Typically, CEOs oversee a Quarterly Business Review (QBR) with direct reports. In today's economic environment, it is more critical than ever to communicate up and down the organization. That escalates the importance of the QBR even more. In the past, QBRs have not delivered the results needed to drive execution and leverage from the executive team. What do these quarterly "get-togethers" look like now, and how will they continue to change?

Usually, QBRs look at the past and use it as a way to guide the future, but that needs to be different now.  Looking at the past and recapping the news is not as relevant right now, things are changing quickly.  Rather, making significant decisions quarter by quarter to move the company forward is.  This starts with building and executing the vision and then aligning across the organization.


Organizational Alignment Reviews


Typically, when the CEO is hosts the QBR, each functional leader brings their operational views into the session. As a result, QBRs capture the perspective of each function and not the entire organization, which is an “inside-out” view. The functional leaders don’t become aligned and only have interest in their specific area of the business, not the company’s long-term objectives. That is why these meetings need to transform into “Organizational Alignment Reviews.” An idea for July might be to have the company take a Revenue Growth Diagnostic. This is a great objective way to plot the maturity of the business, as seen below.



Best Practice on Implementing Organizational Alignment Reviews


  1. Consistent interactions throughout the quarter need to be a part of the review. This means that each QBR should be a “formal continuation” of conversations from the prior QBR and throughout the quarter.  There should not be a “big reveal” in the session, or something is wrong.  Consistency of the message and reinforcement of the goals are what will make things actionable, and this should be happening all quarter long.


  2. Enforce the basics. Standard best practice templates, preparation, and an uninterrupted video call with all of the functional leaders engaged are “table stakes.” Of course, the session should cover what was won, lost, the amount still left in the pipeline, team performance, and SWOT. Those are the basics.  Ultimately, this is a learning call, and at least half of the discussion needs to be about the market, what dynamics are changing based on current conditions, and what management and other functions can do to help in the next 90 days.  Make it about an integrated call to action and not an interrogation.


  3. The CEO needs to be provocative, engaged, and push all of the other leaders to be involved as well. Push the functional leaders to think.  A prior blog suggests that they are not QBRs, they are Strategic Alignment Meetings. Make this session one that all leaders look forward to and not dread.  Make the preparation simple, but thorough, and make sure you and the ELT show that you are prepared and have invested as well.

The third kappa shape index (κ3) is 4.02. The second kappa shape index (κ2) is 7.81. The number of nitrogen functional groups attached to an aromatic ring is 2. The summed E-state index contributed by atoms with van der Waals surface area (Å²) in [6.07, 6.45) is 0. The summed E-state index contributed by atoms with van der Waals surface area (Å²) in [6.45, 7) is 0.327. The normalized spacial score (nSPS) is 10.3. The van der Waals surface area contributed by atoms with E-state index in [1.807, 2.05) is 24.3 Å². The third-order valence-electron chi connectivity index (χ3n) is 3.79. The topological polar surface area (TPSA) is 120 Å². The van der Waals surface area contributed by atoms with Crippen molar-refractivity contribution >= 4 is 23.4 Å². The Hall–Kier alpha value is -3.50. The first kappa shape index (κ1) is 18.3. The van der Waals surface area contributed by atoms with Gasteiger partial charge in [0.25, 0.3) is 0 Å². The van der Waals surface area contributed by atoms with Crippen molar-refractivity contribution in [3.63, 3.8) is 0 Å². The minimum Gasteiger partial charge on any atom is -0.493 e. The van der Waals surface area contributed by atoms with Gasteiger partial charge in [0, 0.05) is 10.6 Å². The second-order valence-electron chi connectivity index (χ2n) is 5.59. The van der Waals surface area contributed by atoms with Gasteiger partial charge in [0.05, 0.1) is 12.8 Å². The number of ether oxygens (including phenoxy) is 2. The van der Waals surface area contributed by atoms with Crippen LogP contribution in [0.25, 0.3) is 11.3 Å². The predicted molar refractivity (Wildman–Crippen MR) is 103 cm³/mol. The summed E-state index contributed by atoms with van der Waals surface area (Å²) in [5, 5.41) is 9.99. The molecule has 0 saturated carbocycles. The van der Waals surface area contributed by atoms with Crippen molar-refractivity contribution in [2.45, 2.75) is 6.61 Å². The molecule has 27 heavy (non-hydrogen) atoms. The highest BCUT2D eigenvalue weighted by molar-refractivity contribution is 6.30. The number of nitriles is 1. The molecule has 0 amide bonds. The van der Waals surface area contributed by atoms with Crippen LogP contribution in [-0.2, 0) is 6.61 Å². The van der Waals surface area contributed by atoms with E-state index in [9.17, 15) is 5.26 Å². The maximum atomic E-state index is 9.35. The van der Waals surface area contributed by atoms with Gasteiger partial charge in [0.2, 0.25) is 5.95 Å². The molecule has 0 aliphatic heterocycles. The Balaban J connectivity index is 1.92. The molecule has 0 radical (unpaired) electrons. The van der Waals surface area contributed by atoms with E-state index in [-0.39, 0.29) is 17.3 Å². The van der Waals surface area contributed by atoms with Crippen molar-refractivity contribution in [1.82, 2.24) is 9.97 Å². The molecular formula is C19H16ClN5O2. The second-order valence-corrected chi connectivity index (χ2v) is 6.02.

4. Build on success. When we see something working in one area, how can we harness that momentum and embrace the success to drive other areas?  At least 3 times per year, your sales or marketing leaders should take the Revenue Growth Diagnostic and see where they stack up on the Revenue Growth Maturity Model (RGMM).  This will show areas of success as well as gaps and will help drive alignment.


  5. Everyone needs to be aligned and bought in on the approach to the next quarter and what course corrections are recommended. This needs to be documented within a few days of the QBR and reinforced throughout the next quarter.  There cannot be “too much” communication in these uncertain times.  What comes out of the QBR is as essential as the QBR itself.


Here are a few blogs that also have been helpful in thinking differently about QBRs:


  1. How Top B2B Marketing Leaders Engage at QBRs
  2. 7 Steps to Supercharge your QBR
  3. Why Sales QBRs are a Waste of Time


If you think you run a great QBR, contact me, and let’s film an SBI TV episode dedicated to that best practice.


As we approach Q3 and think about the back half of the year, these sessions are critical.  Market segments are being reprioritized, compensation and talent are being reviewed, and most of all, revenue and EBITDA targets are being revised.  QBRs bring all of that to life and make it actionable.  For your July session, make sure:


  1. Your teams have good interaction from the quarter that is reflected in the session.
  2. There is a standard, and the basics are consistently leveraged.
  3. You and your ELT are engaged in the session, looking for pockets of success and finding ways to get leverage from that momentum.
  4. You drive alignment across the organization. This is especially critical now as we manage quarter to quarter.



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Gregg Blatt

Gregg’s role at SBI is to leverage his experience to drive growth for clients by solving the revenue and market growth challenge.

Peers, Clients and CEOs describe Gregg as a transformation strategist and industry thought leader. He has deep experience as a field executive implementing and managing multiple global sales teams.  He has a track record of outstanding performance in IT Services, SaaS and IT Consulting. Prior to joining SBI, Gregg held the position of CRO for Cast Software where he was responsible for global sales and solution delivery. Other executive positions include iRise, Keane, Headstrong, James Martin and Company, Comdisco and NYNEX.  Roles includes executive sales, marketing, delivery and board positions.

Gregg’s career has included everything from branding and transformation programs, field marketing/lead generation, organization, market and comp plan design, sales process and enablement programs to new team rollouts across NA, Europe and APAC.

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